Middle East Monitor / September 18, 2019
A German court has ruled that the exclusion of a Palestinian organisation from a cultural festival on account of its support for the Boycott, Divestment and Sanctions (BDS) movement constituted “unequal treatment” and a breach of law, four months after the German parliament voted in favour of a motion defining BDS as anti-Semitic.
The court decision, which will be seen as a major legal test of the non-binding motion passed in May by the Bundestag, upheld the principals of freedom of speech, including the freedom to discuss and promote boycott campaigns, protected under Article 10 (freedom of expression) and Article 11 (freedom of assembly and association) of the European Convention of Human Rights (ECHR), which Germany has integrated into its national legislation.
Details of the legal case published by the European Legal Support Centre (ELSC), one of the representatives of the Palestinian group, shows that the German-Palestinian Women’s Association was excluded by the City of Bonn because of its support for BDS. The city council adopted a motion in May declaring Bonn a BDS free zone. The motion: “No place for the antisemitic BDS movement in Bonn,” called upon all municipal institutions in the city to deny facilities to BDS groups and to refrain from supporting events of the BDS campaign, or of groups pursuing BDS goals.
The administrative court of Cologne, which was requested by the Palestinian group to judge on the matter, instructed the city of Bonn to admit the German-Palestinian Women’s Association to the cultural festival, while also clarifying the status of this and other anti-BDS motions passed in Germany.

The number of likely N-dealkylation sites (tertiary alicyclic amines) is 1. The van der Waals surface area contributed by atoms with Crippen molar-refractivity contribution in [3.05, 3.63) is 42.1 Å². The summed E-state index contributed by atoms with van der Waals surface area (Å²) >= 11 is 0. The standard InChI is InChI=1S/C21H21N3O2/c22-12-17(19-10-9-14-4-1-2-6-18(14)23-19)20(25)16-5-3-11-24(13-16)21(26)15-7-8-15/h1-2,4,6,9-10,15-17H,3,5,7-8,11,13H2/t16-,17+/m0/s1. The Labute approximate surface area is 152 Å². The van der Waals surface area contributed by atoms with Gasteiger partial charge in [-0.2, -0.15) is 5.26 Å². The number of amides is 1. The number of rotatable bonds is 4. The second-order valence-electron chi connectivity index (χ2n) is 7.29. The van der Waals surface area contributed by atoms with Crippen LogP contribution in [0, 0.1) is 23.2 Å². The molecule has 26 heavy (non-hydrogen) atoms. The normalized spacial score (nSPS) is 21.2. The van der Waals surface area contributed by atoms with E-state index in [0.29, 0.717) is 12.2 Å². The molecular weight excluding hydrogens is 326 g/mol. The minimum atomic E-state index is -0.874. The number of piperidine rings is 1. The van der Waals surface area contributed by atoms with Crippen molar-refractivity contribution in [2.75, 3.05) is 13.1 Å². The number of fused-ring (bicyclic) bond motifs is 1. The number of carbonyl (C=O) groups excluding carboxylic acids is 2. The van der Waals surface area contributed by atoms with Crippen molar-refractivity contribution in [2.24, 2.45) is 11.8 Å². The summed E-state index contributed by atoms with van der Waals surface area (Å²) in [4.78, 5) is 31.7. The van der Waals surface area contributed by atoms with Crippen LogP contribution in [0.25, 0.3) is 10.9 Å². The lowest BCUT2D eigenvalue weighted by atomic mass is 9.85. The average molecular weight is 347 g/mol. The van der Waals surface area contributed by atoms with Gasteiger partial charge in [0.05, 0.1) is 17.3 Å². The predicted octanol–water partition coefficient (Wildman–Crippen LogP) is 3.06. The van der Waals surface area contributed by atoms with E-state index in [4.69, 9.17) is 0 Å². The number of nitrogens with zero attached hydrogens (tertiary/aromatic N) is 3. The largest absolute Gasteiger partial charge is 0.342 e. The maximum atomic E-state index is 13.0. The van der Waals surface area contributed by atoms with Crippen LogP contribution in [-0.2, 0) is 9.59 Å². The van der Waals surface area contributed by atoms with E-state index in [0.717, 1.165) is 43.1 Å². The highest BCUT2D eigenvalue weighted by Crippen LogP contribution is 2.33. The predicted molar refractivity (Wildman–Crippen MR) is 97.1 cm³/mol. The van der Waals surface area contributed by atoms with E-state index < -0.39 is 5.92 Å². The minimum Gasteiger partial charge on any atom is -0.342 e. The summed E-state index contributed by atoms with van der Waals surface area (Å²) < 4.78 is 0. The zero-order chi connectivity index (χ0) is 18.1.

The court’s verdict was that the exclusion of the Women’s Association from the festival on the grounds of its support for the BDS movement constituted “unequal treatment” which is “not even remotely justified”. The court thus found the conduct of the City of Bonn in breach of the principle of equality set out in Article 3 of the German Basic Law, while also violating the association’s right to freedom of opinion and expression under Article 5 Basic Law.
ELSC said in its press release that that “freedom of speech includes the freedom to discuss and promote boycott campaigns and is also protected under Article 10 (freedom of expression) and Article 11 (freedom of assembly and association) of the European Convention of Human Rights (ECHR), which Germany has integrated into its national legislation.”
Among the documents filed by Attorney Ahmed Abed was an expert opinion by Prof Moshe Zuckermann, emeritus professor at Tel Aviv University, Israel. In his opinion, Zuckermann argues that anti-Semitism, anti-Zionism and criticism of Israel are three distinct categories which must be treated separately, and that the attempt to portray the BDS movement as anti-Semitic is “manipulative and guided by ideological interests”.
Two other local organisations, the German-Palestinian Society and the Palestinian Community of Bonn, are also said to have been excluded from the festival on the same grounds. They also sued the City of Bonn. The Administrative Court of Cologne is expected to rule on their case in the coming days. All three associations participated in the festival in previous years.